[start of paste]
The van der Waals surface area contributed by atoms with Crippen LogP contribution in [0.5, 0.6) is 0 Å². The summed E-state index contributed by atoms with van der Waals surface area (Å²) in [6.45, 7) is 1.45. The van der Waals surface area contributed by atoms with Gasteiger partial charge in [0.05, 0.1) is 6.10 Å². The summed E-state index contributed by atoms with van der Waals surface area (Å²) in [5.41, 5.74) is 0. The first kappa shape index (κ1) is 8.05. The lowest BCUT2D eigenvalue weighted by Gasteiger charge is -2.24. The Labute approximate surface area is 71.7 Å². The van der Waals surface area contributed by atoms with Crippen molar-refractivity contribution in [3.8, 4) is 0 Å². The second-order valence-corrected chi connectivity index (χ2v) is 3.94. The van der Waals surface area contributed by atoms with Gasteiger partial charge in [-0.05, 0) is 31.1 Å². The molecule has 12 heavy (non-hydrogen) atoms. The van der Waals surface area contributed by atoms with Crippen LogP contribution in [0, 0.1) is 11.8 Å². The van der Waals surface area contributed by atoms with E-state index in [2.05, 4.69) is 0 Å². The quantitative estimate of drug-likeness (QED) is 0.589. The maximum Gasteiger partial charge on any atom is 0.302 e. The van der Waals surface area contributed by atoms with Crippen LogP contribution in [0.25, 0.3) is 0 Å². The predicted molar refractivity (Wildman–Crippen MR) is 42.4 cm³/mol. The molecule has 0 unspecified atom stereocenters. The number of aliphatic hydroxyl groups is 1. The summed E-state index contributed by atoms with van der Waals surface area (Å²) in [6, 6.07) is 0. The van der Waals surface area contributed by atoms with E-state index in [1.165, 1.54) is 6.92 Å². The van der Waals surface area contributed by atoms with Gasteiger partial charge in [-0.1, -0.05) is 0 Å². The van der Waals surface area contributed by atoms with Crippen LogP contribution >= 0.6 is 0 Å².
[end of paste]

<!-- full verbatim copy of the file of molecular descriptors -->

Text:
The van der Waals surface area contributed by atoms with Crippen LogP contribution in [0.5, 0.6) is 0 Å². The summed E-state index contributed by atoms with van der Waals surface area (Å²) in [6.45, 7) is 1.45. The van der Waals surface area contributed by atoms with Gasteiger partial charge in [0.05, 0.1) is 6.10 Å². The summed E-state index contributed by atoms with van der Waals surface area (Å²) in [5.41, 5.74) is 0. The first kappa shape index (κ1) is 8.05. The lowest BCUT2D eigenvalue weighted by Gasteiger charge is -2.24. The Labute approximate surface area is 71.7 Å². The van der Waals surface area contributed by atoms with Crippen molar-refractivity contribution in [3.8, 4) is 0 Å². The second-order valence-corrected chi connectivity index (χ2v) is 3.94. The van der Waals surface area contributed by atoms with Gasteiger partial charge in [-0.05, 0) is 31.1 Å². The molecule has 12 heavy (non-hydrogen) atoms. The van der Waals surface area contributed by atoms with Crippen LogP contribution in [0, 0.1) is 11.8 Å². The van der Waals surface area contributed by atoms with E-state index in [2.05, 4.69) is 0 Å². The quantitative estimate of drug-likeness (QED) is 0.589. The maximum Gasteiger partial charge on any atom is 0.302 e. The van der Waals surface area contributed by atoms with Crippen LogP contribution in [0.25, 0.3) is 0 Å². The predicted molar refractivity (Wildman–Crippen MR) is 42.4 cm³/mol. The molecule has 0 unspecified atom stereocenters. The number of aliphatic hydroxyl groups is 1. The summed E-state index contributed by atoms with van der Waals surface area (Å²) in [6, 6.07) is 0. The van der Waals surface area contributed by atoms with E-state index in [1.165, 1.54) is 6.92 Å². The van der Waals surface area contributed by atoms with Gasteiger partial charge in [-0.1, -0.05) is 0 Å². The van der Waals surface area contributed by atoms with Crippen LogP contribution >= 0.6 is 0 Å².